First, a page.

LEGISLATIVE HISTORY AND THE WHEAT BOARD CASE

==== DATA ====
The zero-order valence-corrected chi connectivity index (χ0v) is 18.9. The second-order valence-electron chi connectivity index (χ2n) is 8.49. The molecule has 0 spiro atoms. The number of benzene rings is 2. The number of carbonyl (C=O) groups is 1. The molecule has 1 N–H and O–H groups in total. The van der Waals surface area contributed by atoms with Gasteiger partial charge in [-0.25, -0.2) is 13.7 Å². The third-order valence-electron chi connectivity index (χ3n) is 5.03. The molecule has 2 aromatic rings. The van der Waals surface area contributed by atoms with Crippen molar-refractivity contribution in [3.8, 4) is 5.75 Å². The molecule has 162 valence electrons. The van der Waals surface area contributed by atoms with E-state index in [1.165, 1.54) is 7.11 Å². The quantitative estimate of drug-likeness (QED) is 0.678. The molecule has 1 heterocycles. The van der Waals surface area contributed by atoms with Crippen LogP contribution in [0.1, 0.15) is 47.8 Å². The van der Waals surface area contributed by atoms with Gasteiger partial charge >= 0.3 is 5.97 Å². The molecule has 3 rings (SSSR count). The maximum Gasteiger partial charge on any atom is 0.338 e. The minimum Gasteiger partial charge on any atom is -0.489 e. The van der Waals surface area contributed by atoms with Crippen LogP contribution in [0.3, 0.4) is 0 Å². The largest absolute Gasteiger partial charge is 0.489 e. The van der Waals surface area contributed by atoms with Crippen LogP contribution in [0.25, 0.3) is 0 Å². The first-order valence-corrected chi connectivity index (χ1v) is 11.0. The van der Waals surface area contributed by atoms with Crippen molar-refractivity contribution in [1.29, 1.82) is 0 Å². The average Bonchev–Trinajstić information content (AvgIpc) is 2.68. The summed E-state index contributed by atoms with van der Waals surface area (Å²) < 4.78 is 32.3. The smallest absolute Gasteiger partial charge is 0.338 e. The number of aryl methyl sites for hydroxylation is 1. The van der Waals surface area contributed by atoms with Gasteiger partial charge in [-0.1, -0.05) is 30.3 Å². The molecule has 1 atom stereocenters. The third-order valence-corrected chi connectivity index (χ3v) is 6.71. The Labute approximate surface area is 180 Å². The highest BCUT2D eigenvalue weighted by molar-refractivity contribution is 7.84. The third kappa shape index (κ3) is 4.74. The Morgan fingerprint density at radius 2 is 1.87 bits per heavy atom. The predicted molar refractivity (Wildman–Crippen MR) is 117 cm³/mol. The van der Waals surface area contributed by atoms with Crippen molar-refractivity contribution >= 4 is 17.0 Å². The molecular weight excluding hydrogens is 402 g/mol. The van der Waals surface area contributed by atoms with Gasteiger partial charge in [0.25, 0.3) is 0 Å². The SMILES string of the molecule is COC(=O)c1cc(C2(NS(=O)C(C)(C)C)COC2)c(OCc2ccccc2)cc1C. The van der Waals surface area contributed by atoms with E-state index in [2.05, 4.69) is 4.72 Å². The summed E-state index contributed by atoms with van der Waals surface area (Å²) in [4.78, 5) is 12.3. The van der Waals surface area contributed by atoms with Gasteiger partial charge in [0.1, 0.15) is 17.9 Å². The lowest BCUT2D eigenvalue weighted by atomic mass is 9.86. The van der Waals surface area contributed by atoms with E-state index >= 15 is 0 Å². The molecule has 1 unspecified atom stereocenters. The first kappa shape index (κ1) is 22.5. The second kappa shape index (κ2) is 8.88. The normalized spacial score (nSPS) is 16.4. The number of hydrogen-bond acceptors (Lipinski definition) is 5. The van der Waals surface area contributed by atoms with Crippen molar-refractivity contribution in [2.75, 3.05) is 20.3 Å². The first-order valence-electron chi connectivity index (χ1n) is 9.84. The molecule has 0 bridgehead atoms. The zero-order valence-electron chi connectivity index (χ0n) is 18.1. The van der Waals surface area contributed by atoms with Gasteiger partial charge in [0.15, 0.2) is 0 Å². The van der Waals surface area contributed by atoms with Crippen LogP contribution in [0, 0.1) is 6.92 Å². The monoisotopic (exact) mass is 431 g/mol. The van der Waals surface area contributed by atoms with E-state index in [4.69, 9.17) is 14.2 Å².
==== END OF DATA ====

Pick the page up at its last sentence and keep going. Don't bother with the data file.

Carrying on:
AbstractThis article advances the proposition that the Privy Council’s decision in the Wheat Board case was incongruous with the intention of the National Emergency Transitional Ash, Stuart CPowers Act. The author analyses that case to illustrate that the miscarriage was attributable to the Privy Council’s refusal to consider the legislative history of the Act. He advocates the tradition in American federal courts of making full use of the legislative history, urging re-examination of the practice precluding such examination in Canada.
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